To understand the differences between denim and chambray, we first must ask the question: What, exactly, is a fabric? A fabric is a collection of fibres and/or yarns that, in the case of a “woven fabric,” are interlaced at 90-degree angles to each other. The fibres going up and down are called the “warp,” and the fibres that run in the opposite direction—at the right angle to the warp—are called the “weft.”
Got it? Let’s move on. Both denim and chambray are made from cotton fibres, and they both are typically blue. And where does that blue come from? In both fabrics, the yarns used in the warp—the up-and-down fibres—are dyed indigo, and the yarns used in the weft—the fibres in the opposite direction—are white.
Now, let’s explore their differences. In chambray, the fibres are woven in a simple criss-cross fashion, with the warp running vertical and the weft running horizontal. In this case, the dyed warp and the white weft are equally present, giving chambray a sometimes-lighter-than-denim hue. (Think of the top of a lattice pie—it’s the same weave as chambray.)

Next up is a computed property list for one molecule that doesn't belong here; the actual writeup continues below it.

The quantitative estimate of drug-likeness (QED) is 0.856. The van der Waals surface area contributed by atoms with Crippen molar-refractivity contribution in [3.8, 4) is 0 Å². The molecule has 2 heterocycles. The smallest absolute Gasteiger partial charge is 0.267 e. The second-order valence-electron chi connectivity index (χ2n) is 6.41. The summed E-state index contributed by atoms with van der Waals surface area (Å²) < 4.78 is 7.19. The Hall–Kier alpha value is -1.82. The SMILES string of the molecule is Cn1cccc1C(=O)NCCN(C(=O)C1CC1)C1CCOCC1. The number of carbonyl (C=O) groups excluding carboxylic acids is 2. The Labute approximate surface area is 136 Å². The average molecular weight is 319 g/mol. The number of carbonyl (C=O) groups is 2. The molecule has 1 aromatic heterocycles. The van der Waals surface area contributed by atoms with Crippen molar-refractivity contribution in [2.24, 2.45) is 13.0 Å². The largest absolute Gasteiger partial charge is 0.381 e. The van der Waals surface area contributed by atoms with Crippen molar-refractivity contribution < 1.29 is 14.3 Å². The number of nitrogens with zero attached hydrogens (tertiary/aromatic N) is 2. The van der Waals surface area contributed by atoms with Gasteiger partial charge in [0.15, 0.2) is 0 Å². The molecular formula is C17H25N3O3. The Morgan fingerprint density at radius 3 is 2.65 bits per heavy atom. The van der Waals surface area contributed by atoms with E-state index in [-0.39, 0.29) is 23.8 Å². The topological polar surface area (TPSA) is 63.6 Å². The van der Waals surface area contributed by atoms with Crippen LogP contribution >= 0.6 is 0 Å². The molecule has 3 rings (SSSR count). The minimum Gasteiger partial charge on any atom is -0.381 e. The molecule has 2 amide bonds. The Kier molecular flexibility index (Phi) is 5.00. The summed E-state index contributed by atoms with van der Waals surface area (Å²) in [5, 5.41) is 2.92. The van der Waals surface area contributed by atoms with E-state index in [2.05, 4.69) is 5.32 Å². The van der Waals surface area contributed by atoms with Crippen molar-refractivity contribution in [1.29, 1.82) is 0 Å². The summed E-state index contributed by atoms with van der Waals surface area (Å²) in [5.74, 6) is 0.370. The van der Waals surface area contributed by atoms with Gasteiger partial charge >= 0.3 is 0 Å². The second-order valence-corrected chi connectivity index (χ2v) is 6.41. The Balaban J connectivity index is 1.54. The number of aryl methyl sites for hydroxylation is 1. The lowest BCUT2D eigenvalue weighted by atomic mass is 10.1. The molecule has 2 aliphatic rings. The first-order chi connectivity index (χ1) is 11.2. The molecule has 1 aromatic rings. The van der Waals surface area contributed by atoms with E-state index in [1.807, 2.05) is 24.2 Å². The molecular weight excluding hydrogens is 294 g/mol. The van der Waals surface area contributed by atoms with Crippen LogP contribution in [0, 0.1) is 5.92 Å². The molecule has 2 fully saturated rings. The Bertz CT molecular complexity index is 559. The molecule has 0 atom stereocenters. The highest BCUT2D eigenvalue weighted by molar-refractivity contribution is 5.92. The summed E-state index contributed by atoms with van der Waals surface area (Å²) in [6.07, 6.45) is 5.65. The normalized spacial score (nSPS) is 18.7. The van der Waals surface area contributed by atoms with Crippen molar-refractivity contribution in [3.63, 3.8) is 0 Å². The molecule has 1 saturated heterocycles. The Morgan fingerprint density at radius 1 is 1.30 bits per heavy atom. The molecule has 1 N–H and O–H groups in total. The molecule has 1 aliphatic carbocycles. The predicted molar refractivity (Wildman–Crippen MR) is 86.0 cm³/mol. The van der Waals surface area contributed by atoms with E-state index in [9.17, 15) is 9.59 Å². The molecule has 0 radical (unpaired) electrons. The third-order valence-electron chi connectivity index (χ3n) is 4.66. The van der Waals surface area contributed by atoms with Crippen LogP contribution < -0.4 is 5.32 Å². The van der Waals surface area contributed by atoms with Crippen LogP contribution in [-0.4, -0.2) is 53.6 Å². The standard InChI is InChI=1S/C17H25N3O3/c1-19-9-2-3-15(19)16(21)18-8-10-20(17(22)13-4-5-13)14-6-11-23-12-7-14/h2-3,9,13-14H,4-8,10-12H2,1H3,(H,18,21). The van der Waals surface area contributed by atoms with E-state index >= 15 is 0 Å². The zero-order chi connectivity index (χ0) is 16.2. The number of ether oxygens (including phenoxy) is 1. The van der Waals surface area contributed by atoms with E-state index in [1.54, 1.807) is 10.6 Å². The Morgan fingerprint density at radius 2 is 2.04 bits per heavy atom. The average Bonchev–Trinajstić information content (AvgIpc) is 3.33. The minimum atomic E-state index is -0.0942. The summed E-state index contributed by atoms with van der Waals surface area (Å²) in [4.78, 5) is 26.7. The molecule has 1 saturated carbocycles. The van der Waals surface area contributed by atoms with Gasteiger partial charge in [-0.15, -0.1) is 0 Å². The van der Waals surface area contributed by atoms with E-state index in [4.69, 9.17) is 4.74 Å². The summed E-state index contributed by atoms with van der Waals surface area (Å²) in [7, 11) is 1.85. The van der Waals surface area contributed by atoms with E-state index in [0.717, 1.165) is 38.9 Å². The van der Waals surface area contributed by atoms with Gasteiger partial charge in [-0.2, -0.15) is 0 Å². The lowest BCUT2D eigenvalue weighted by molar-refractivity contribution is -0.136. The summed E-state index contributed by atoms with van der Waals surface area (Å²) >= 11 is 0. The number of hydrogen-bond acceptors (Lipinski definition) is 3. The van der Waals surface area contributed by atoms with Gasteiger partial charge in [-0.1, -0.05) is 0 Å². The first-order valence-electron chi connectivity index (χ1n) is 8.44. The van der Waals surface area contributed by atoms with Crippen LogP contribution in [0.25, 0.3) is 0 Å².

With denim, things get a little more complicated. Denim is woven in a twill fashion, which means that instead of the warp going over one thread in the weft (like in chambray), the warp goes over two threads. This creates a diagonal weave, as seen here:
This diagonal weave will usually result in a heavier material, though both denim and chambray can come in heavier and lighter styles.
Another way of telling the difference: you know how the outward-facing side of your jeans is darker than the inside-facing side of your jeans? That’s because the outward side is exposed to two times more of the dyed warp yarns, and the inside is exposed to two times more of the white weft yarns. With chambray, the inside and the outside will look pretty much the same.